Then she calmed, or tried to calm, herself with the thought that it never could have happened. Even if she had not ascertained her danger in time and escaped as she had done, Lily felt, grasping herself tight, as it were, holding herself together, that shame could never have come to her, never, never, never ! It was a thing which she could not acknowledge possible, which never could have been. She clenched her hands, which were cold and trembling, until she hurt them with the pressure, and repeated Never, never, never! In all the world there was no power which could have brought that humiliation upon her. Oh, no, no, no! There are things which can be, and there are things which cannot be. She hurried on in her passion, flying from that thought which of itself was a degradation; for to be obliged to acknowledge even the possibility of shame approaching, shame almost within touch, was a shameful thing. She went on quicker and quicker to escape from it. It takes a long time to exhaust a thought, especially in such circumstances as those in which the girl now found herself. Was any girl ever in such a plight before ? In the streets of London, without a place to go to, without a friend, not knowing where to turn, lost, altogether lost to everybody who knew her, to everything she knew ! Her thoughts swept on like an accompaniment to that soft sound of her light footsteps, sometimes interrupted by a start of rising terror when she heard steps following her, or saw some figure coming into sight under the lamplight, but resuming again, going on and on. It was a long time before she came to the question what she was to do. The night had darkened, deepened, all around; the few little shops at the street corners which she passed from time to time had put up their shutters; the lights were few in the windows. It was no longer evening, but night. What was she to do?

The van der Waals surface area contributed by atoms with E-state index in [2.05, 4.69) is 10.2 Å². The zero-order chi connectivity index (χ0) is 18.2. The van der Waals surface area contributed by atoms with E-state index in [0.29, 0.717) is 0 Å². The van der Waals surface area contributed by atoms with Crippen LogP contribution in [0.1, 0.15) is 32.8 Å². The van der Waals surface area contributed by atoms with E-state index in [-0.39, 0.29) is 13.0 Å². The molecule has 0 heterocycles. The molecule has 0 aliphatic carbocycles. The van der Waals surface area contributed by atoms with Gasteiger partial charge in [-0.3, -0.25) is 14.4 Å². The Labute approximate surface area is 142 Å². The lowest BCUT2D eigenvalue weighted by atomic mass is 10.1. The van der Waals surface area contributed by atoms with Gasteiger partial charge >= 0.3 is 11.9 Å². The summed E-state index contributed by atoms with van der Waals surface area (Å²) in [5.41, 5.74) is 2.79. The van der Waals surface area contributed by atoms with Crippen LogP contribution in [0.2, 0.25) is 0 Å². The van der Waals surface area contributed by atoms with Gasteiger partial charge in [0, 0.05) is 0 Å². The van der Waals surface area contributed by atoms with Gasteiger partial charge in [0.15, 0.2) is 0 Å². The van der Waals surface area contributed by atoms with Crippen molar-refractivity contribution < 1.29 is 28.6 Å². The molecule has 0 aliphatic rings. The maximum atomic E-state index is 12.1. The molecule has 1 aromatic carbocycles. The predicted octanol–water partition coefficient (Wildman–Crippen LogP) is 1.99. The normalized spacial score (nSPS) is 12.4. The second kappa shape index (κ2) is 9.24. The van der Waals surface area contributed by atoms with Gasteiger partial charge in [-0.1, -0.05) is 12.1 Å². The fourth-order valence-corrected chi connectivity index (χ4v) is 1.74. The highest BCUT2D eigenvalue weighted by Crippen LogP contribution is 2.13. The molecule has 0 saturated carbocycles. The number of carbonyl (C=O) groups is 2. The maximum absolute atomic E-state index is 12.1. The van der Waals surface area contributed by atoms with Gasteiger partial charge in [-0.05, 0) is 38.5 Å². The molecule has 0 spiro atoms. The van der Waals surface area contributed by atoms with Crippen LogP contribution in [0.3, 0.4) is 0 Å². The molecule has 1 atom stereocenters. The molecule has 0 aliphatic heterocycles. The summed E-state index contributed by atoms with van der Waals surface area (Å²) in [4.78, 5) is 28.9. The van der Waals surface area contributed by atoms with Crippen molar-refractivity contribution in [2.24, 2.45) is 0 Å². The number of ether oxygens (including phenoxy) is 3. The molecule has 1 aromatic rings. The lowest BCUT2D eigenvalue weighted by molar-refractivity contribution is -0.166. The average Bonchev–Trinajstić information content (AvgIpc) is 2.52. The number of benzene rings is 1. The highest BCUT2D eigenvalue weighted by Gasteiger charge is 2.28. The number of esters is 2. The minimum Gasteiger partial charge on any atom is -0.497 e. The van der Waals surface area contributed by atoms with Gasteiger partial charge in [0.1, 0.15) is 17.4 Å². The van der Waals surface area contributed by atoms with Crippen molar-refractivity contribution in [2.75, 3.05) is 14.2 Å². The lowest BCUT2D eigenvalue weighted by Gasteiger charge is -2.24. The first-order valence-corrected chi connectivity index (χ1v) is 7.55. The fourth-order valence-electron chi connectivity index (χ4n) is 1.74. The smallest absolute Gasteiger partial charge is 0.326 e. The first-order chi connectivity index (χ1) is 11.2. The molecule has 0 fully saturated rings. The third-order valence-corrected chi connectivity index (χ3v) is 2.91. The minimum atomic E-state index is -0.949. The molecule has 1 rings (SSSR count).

Lily had never in her life gone anywhere or taken any important step by herself. She had gone to school, indeed, without the escort given to girls of a higher class, but even this under limitations : put into the railway carriage at one end, and met at the other, as was thought necessary by her schoolmistress, at least. She knew that what people did, when benighted in a strange place, was to go to a hotel; but this was an idea which made the blood course through her veins more wildly than before. To go to a hotel, a girl, alone, on foot, without any luggage except the basket, which she clung to as if there might possibly be help in it! The beating of her heart seemed to choke Lily, as she thought of that expedient. How could she explain that she was in London without any place to go to ? No, no, that was impossible ! She could not do it; she had not the courage. Oh, if she could but see some good woman, some one with a kind face, going into one of the little houses, standing at one of the doors! In books it was so certain that a poor girl would meet her at the end, when she was perhaps in despair. But no good woman stood at any door which Lily passed, or looked at her suddenly with compassion, going along the pavement. By this time, indeed, there were no women about, nobody was in those quiet streets. The doors were all closed ; from time to time some one went by, not distinguishable in the lamplight, who took no notice of Lily, — sometimes a policeman, with his heavy tread sounding all down the street in the quiet of the night. As it grew later and later, these policemen began to look at her, she observed, as if she were a strange sight; and it occurred to her that perhaps, in her ignorance, not knowing where she was going, she might he passing and repassing through the same street, meeting the same man, who would naturally wonder to see a young woman going along so late. And she began to get so tired, — oh, so tired; feeling as if she could not go further than the next corner, yet walking on mechanically without any volition of her own; her limbs moving, moving, her feet sometimes stumbling, always going on as if they had some separate impulse of their own. If she only dared to sit down on the steps of a door, rest a little, perhaps go to sleep for a time, leaning her head upon her hand ! But Lily felt hazily, in the confusion of her weariness, that if she did this the policeman or some one might speak to her, might take her perhaps to prison, or to the workhouse, or somewhere which would be a disgrace. Everything unknown seemed as if it might be a disgrace, something that would be a shame to think of, to have encountered. To be out all night was shameful, too, — in the streets all night! What would any one think to whom that was said ? In London streets all night! Anybody who heard of that would think of noise and tumult, and crowds of people and blazing lights, and dreadful gayety and merry-making. But what a mistake that was ! Lily said to herself. The streets of London, — what could be more quiet ? Quieter than the road through the village or the country highways, where the dogs would bark, at least, at a passing footstep, and the people in the houses get up to look out and wonder who it could be. But in these streets no dog barked, no window opened, no one looked out. She remembered to have heard that no woman need fear going anywhere in London, so long as she walked steadily along, minding her own business, giving no occasion to any one to interfere. How true that was, how safe it was, nobody paying any attention ! It sounded a terrible thing to be out walking about the streets all night; but it was not so dreadful, after all. There was nobody to meddle ; the policeman might perhaps look surprised to see a girl alone so late; but no one said a word. It was quite, quite safe; it was the best way, so that nobody should ever know. For who could believe it possible that Lily, Lily! had spent a night like that, walking, walking, never resting, about the silent, silent streets. If she were not so tired, and so faint, and so ready to cry, and so like to drop down with utter fatigue and blinding, chilling weariness ! But here was the policeman coming again, and he might think he had a right to speak to her if she faltered, or made any sound of crying, or showed that she was tired while he was passing. So she went on and on.